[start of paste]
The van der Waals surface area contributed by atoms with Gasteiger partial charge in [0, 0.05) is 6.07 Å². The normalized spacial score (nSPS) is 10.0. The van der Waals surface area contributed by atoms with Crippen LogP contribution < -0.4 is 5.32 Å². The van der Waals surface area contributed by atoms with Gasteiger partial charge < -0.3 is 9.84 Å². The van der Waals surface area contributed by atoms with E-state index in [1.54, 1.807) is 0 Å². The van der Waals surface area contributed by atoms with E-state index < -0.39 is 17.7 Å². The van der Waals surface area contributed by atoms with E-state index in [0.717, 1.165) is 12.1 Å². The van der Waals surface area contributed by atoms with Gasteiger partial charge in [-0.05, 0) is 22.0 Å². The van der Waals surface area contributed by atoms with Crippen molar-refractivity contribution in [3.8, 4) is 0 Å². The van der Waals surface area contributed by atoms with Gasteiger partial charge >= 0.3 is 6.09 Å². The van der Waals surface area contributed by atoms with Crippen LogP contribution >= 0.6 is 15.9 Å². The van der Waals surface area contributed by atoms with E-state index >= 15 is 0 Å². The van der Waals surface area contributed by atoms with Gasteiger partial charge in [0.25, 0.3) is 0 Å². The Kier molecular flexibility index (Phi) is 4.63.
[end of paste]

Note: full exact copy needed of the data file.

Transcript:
The van der Waals surface area contributed by atoms with Gasteiger partial charge in [0, 0.05) is 6.07 Å². The normalized spacial score (nSPS) is 10.0. The van der Waals surface area contributed by atoms with Crippen LogP contribution < -0.4 is 5.32 Å². The van der Waals surface area contributed by atoms with Gasteiger partial charge < -0.3 is 9.84 Å². The van der Waals surface area contributed by atoms with E-state index in [1.54, 1.807) is 0 Å². The van der Waals surface area contributed by atoms with E-state index < -0.39 is 17.7 Å². The van der Waals surface area contributed by atoms with E-state index in [0.717, 1.165) is 12.1 Å². The van der Waals surface area contributed by atoms with Gasteiger partial charge in [-0.05, 0) is 22.0 Å². The van der Waals surface area contributed by atoms with Crippen molar-refractivity contribution in [3.8, 4) is 0 Å². The van der Waals surface area contributed by atoms with Gasteiger partial charge >= 0.3 is 6.09 Å². The van der Waals surface area contributed by atoms with Crippen LogP contribution >= 0.6 is 15.9 Å². The van der Waals surface area contributed by atoms with E-state index >= 15 is 0 Å². The van der Waals surface area contributed by atoms with Gasteiger partial charge in [0.25, 0.3) is 0 Å². The Kier molecular flexibility index (Phi) is 4.63.